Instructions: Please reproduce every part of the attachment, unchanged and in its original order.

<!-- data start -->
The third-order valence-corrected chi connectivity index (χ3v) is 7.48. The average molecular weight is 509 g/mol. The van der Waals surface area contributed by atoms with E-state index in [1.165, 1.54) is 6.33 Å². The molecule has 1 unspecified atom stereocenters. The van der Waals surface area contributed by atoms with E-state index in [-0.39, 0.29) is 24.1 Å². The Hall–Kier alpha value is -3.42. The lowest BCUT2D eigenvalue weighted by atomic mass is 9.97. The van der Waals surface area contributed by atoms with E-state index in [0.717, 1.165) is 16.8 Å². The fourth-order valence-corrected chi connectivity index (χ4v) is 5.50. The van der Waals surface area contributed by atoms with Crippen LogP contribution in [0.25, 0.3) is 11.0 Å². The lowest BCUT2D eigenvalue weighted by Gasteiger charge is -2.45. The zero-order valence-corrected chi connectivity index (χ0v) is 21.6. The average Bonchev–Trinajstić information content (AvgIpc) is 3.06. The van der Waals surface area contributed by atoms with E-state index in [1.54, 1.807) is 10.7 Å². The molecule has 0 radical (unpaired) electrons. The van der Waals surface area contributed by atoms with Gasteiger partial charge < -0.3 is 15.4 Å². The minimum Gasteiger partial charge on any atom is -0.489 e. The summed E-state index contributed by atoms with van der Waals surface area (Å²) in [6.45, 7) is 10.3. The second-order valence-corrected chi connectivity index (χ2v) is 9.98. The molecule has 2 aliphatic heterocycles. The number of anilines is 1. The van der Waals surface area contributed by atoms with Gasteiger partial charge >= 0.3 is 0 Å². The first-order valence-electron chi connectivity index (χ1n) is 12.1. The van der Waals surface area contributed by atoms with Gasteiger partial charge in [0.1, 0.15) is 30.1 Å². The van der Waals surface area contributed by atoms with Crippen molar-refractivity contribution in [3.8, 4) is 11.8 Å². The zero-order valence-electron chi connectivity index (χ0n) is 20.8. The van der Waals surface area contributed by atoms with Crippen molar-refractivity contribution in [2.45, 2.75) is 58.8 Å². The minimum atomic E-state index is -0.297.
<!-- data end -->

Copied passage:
The third-order valence-corrected chi connectivity index (χ3v) is 7.48. The average molecular weight is 509 g/mol. The van der Waals surface area contributed by atoms with E-state index in [1.165, 1.54) is 6.33 Å². The molecule has 1 unspecified atom stereocenters. The van der Waals surface area contributed by atoms with E-state index in [-0.39, 0.29) is 24.1 Å². The Hall–Kier alpha value is -3.42. The lowest BCUT2D eigenvalue weighted by atomic mass is 9.97. The van der Waals surface area contributed by atoms with E-state index in [0.717, 1.165) is 16.8 Å². The fourth-order valence-corrected chi connectivity index (χ4v) is 5.50. The van der Waals surface area contributed by atoms with Crippen LogP contribution in [0.25, 0.3) is 11.0 Å². The lowest BCUT2D eigenvalue weighted by Gasteiger charge is -2.45. The zero-order valence-corrected chi connectivity index (χ0v) is 21.6. The average Bonchev–Trinajstić information content (AvgIpc) is 3.06. The van der Waals surface area contributed by atoms with E-state index in [1.54, 1.807) is 10.7 Å². The molecule has 0 radical (unpaired) electrons. The van der Waals surface area contributed by atoms with Gasteiger partial charge < -0.3 is 15.4 Å². The minimum Gasteiger partial charge on any atom is -0.489 e. The summed E-state index contributed by atoms with van der Waals surface area (Å²) in [6.45, 7) is 10.3. The second-order valence-corrected chi connectivity index (χ2v) is 9.98. The molecule has 2 aliphatic heterocycles. The number of anilines is 1. The van der Waals surface area contributed by atoms with Gasteiger partial charge >= 0.3 is 0 Å². The first-order valence-electron chi connectivity index (χ1n) is 12.1. The van der Waals surface area contributed by atoms with Gasteiger partial charge in [0.1, 0.15) is 30.1 Å². The van der Waals surface area contributed by atoms with Crippen molar-refractivity contribution in [3.8, 4) is 11.8 Å². The zero-order valence-electron chi connectivity index (χ0n) is 20.8. The van der Waals surface area contributed by atoms with Crippen molar-refractivity contribution in [2.45, 2.75) is 58.8 Å². The minimum atomic E-state index is -0.297.